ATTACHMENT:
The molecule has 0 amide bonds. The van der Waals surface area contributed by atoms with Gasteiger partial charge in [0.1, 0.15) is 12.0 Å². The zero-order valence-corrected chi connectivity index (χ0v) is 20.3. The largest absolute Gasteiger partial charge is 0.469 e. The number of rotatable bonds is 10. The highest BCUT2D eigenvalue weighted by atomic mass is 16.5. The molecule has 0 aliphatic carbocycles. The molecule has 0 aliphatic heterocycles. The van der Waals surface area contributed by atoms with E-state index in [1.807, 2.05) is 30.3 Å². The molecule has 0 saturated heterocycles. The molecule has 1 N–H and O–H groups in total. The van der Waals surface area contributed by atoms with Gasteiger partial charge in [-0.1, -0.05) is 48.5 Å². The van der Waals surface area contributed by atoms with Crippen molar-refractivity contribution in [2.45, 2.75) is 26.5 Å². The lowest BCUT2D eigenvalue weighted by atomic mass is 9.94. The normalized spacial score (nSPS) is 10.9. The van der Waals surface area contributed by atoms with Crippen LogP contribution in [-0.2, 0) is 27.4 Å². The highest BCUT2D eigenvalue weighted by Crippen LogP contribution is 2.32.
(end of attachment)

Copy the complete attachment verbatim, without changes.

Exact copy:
The molecule has 0 amide bonds. The van der Waals surface area contributed by atoms with Gasteiger partial charge in [0.1, 0.15) is 12.0 Å². The zero-order valence-corrected chi connectivity index (χ0v) is 20.3. The largest absolute Gasteiger partial charge is 0.469 e. The number of rotatable bonds is 10. The highest BCUT2D eigenvalue weighted by atomic mass is 16.5. The molecule has 0 aliphatic carbocycles. The molecule has 0 aliphatic heterocycles. The van der Waals surface area contributed by atoms with E-state index in [1.807, 2.05) is 30.3 Å². The molecule has 0 saturated heterocycles. The molecule has 1 N–H and O–H groups in total. The van der Waals surface area contributed by atoms with Gasteiger partial charge in [-0.1, -0.05) is 48.5 Å². The van der Waals surface area contributed by atoms with Crippen molar-refractivity contribution in [2.45, 2.75) is 26.5 Å². The lowest BCUT2D eigenvalue weighted by atomic mass is 9.94. The normalized spacial score (nSPS) is 10.9. The van der Waals surface area contributed by atoms with Crippen LogP contribution in [-0.2, 0) is 27.4 Å². The highest BCUT2D eigenvalue weighted by Crippen LogP contribution is 2.32.